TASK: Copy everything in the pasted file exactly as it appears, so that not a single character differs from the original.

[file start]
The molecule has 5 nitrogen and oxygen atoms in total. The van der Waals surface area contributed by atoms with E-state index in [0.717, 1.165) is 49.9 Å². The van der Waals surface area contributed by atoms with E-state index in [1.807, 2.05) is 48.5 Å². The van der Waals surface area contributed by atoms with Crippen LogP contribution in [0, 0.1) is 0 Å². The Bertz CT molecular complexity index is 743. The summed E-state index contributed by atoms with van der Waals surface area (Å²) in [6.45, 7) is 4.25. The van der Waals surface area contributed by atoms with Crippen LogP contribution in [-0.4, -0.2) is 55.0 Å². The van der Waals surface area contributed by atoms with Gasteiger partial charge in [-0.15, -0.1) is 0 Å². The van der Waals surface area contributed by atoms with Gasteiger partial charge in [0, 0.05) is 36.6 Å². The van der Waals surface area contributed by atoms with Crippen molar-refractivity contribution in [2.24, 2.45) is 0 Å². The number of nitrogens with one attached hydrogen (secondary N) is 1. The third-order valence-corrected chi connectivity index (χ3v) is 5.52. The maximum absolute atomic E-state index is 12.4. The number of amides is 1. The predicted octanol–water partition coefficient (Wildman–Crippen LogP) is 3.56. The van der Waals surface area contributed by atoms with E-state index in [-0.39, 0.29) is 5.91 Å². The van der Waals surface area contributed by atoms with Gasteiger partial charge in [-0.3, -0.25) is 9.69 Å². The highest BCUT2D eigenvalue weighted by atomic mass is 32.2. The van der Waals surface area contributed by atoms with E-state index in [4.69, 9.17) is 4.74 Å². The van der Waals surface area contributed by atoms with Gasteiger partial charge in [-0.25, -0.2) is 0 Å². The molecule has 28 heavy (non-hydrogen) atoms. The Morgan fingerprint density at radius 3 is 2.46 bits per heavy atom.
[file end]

The molecule has 5 nitrogen and oxygen atoms in total. The van der Waals surface area contributed by atoms with E-state index in [0.717, 1.165) is 49.9 Å². The van der Waals surface area contributed by atoms with E-state index in [1.807, 2.05) is 48.5 Å². The van der Waals surface area contributed by atoms with Crippen LogP contribution in [0, 0.1) is 0 Å². The Bertz CT molecular complexity index is 743. The summed E-state index contributed by atoms with van der Waals surface area (Å²) in [6.45, 7) is 4.25. The van der Waals surface area contributed by atoms with Crippen LogP contribution in [-0.4, -0.2) is 55.0 Å². The van der Waals surface area contributed by atoms with Gasteiger partial charge in [-0.15, -0.1) is 0 Å². The van der Waals surface area contributed by atoms with Gasteiger partial charge in [0, 0.05) is 36.6 Å². The van der Waals surface area contributed by atoms with Crippen molar-refractivity contribution in [2.24, 2.45) is 0 Å². The number of nitrogens with one attached hydrogen (secondary N) is 1. The third-order valence-corrected chi connectivity index (χ3v) is 5.52. The maximum absolute atomic E-state index is 12.4. The number of amides is 1. The predicted octanol–water partition coefficient (Wildman–Crippen LogP) is 3.56. The van der Waals surface area contributed by atoms with E-state index in [-0.39, 0.29) is 5.91 Å². The van der Waals surface area contributed by atoms with Gasteiger partial charge in [-0.3, -0.25) is 9.69 Å². The highest BCUT2D eigenvalue weighted by atomic mass is 32.2. The van der Waals surface area contributed by atoms with E-state index in [4.69, 9.17) is 4.74 Å². The van der Waals surface area contributed by atoms with Gasteiger partial charge in [-0.25, -0.2) is 0 Å². The molecule has 28 heavy (non-hydrogen) atoms. The Morgan fingerprint density at radius 3 is 2.46 bits per heavy atom.